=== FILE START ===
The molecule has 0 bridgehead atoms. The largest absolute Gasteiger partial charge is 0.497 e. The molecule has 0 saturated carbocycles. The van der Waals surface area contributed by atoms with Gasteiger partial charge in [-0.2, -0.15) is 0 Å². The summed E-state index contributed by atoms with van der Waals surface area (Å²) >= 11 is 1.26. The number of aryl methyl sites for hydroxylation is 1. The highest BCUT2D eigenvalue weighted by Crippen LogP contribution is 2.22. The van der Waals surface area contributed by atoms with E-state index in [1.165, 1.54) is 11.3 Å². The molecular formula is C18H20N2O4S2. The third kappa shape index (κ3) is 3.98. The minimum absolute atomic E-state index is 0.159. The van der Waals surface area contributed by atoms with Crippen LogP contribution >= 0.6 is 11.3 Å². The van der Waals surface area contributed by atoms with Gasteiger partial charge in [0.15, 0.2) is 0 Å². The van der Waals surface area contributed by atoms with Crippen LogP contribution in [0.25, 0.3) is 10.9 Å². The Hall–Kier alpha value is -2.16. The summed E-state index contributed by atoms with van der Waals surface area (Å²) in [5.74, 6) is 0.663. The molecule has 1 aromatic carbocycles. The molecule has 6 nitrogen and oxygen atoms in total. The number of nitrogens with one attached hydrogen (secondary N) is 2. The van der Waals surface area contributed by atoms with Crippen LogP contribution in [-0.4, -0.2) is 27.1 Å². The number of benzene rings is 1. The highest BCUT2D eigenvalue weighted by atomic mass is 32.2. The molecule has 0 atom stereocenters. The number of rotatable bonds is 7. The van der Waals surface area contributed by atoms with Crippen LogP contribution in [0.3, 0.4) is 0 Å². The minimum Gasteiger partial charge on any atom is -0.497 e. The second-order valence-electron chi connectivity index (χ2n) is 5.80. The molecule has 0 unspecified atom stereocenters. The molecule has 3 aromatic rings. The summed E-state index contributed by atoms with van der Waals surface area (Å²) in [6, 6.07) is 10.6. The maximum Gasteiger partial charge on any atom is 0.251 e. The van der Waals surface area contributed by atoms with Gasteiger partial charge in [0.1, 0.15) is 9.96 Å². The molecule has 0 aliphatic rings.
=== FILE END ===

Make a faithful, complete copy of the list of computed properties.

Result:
The molecule has 0 bridgehead atoms. The largest absolute Gasteiger partial charge is 0.497 e. The molecule has 0 saturated carbocycles. The van der Waals surface area contributed by atoms with Gasteiger partial charge in [-0.2, -0.15) is 0 Å². The summed E-state index contributed by atoms with van der Waals surface area (Å²) >= 11 is 1.26. The number of aryl methyl sites for hydroxylation is 1. The highest BCUT2D eigenvalue weighted by Crippen LogP contribution is 2.22. The van der Waals surface area contributed by atoms with E-state index in [1.165, 1.54) is 11.3 Å². The molecular formula is C18H20N2O4S2. The third kappa shape index (κ3) is 3.98. The minimum absolute atomic E-state index is 0.159. The van der Waals surface area contributed by atoms with Crippen LogP contribution >= 0.6 is 11.3 Å². The van der Waals surface area contributed by atoms with Gasteiger partial charge in [0.15, 0.2) is 0 Å². The van der Waals surface area contributed by atoms with Crippen LogP contribution in [0.25, 0.3) is 10.9 Å². The Hall–Kier alpha value is -2.16. The summed E-state index contributed by atoms with van der Waals surface area (Å²) in [5.74, 6) is 0.663. The molecule has 1 aromatic carbocycles. The molecule has 6 nitrogen and oxygen atoms in total. The number of nitrogens with one attached hydrogen (secondary N) is 2. The van der Waals surface area contributed by atoms with Crippen LogP contribution in [-0.4, -0.2) is 27.1 Å². The number of benzene rings is 1. The highest BCUT2D eigenvalue weighted by atomic mass is 32.2. The molecule has 0 atom stereocenters. The number of rotatable bonds is 7. The van der Waals surface area contributed by atoms with Crippen LogP contribution in [0.3, 0.4) is 0 Å². The minimum Gasteiger partial charge on any atom is -0.497 e. The second-order valence-electron chi connectivity index (χ2n) is 5.80. The molecule has 0 unspecified atom stereocenters. The molecule has 3 aromatic rings. The summed E-state index contributed by atoms with van der Waals surface area (Å²) in [6, 6.07) is 10.6. The maximum Gasteiger partial charge on any atom is 0.251 e. The van der Waals surface area contributed by atoms with Gasteiger partial charge in [0.1, 0.15) is 9.96 Å². The molecule has 0 aliphatic rings.